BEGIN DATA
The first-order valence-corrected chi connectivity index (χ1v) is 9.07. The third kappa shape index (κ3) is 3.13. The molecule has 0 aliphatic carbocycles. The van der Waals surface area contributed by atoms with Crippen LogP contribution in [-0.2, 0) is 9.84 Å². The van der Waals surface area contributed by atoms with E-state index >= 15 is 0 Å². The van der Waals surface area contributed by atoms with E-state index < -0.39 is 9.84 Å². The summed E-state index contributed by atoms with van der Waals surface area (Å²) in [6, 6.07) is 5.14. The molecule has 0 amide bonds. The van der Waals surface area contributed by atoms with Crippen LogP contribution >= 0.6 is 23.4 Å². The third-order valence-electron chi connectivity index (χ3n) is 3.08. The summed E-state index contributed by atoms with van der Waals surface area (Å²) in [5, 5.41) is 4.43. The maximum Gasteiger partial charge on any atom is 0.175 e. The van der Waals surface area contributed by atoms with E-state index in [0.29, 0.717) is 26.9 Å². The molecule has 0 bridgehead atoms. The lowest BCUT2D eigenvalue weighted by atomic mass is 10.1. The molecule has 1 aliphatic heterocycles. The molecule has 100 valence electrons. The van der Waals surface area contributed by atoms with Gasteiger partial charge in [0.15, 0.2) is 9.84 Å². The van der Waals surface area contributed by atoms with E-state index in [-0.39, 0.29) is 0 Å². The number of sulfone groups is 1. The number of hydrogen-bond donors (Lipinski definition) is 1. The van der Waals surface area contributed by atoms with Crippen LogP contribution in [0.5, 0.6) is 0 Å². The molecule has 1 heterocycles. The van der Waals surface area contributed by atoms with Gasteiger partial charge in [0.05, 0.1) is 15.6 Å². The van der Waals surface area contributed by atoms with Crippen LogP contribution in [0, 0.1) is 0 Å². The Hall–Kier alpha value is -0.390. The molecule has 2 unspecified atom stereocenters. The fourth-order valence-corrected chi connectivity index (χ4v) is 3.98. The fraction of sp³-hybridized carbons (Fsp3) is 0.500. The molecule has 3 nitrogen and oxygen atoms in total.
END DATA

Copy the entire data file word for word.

The first-order valence-corrected chi connectivity index (χ1v) is 9.07. The third kappa shape index (κ3) is 3.13. The molecule has 0 aliphatic carbocycles. The van der Waals surface area contributed by atoms with Crippen LogP contribution in [-0.2, 0) is 9.84 Å². The van der Waals surface area contributed by atoms with E-state index >= 15 is 0 Å². The van der Waals surface area contributed by atoms with E-state index < -0.39 is 9.84 Å². The summed E-state index contributed by atoms with van der Waals surface area (Å²) in [6, 6.07) is 5.14. The molecule has 0 amide bonds. The van der Waals surface area contributed by atoms with Crippen LogP contribution >= 0.6 is 23.4 Å². The third-order valence-electron chi connectivity index (χ3n) is 3.08. The summed E-state index contributed by atoms with van der Waals surface area (Å²) in [5, 5.41) is 4.43. The maximum Gasteiger partial charge on any atom is 0.175 e. The van der Waals surface area contributed by atoms with E-state index in [0.29, 0.717) is 26.9 Å². The molecule has 0 bridgehead atoms. The lowest BCUT2D eigenvalue weighted by atomic mass is 10.1. The molecule has 1 aliphatic heterocycles. The molecule has 100 valence electrons. The van der Waals surface area contributed by atoms with Gasteiger partial charge in [0.15, 0.2) is 9.84 Å². The van der Waals surface area contributed by atoms with E-state index in [-0.39, 0.29) is 0 Å². The number of sulfone groups is 1. The number of hydrogen-bond donors (Lipinski definition) is 1. The van der Waals surface area contributed by atoms with Crippen LogP contribution in [0.5, 0.6) is 0 Å². The molecule has 1 heterocycles. The van der Waals surface area contributed by atoms with Gasteiger partial charge in [0.05, 0.1) is 15.6 Å². The van der Waals surface area contributed by atoms with Crippen LogP contribution in [0, 0.1) is 0 Å². The Hall–Kier alpha value is -0.390. The molecule has 2 unspecified atom stereocenters. The fourth-order valence-corrected chi connectivity index (χ4v) is 3.98. The fraction of sp³-hybridized carbons (Fsp3) is 0.500. The molecule has 3 nitrogen and oxygen atoms in total.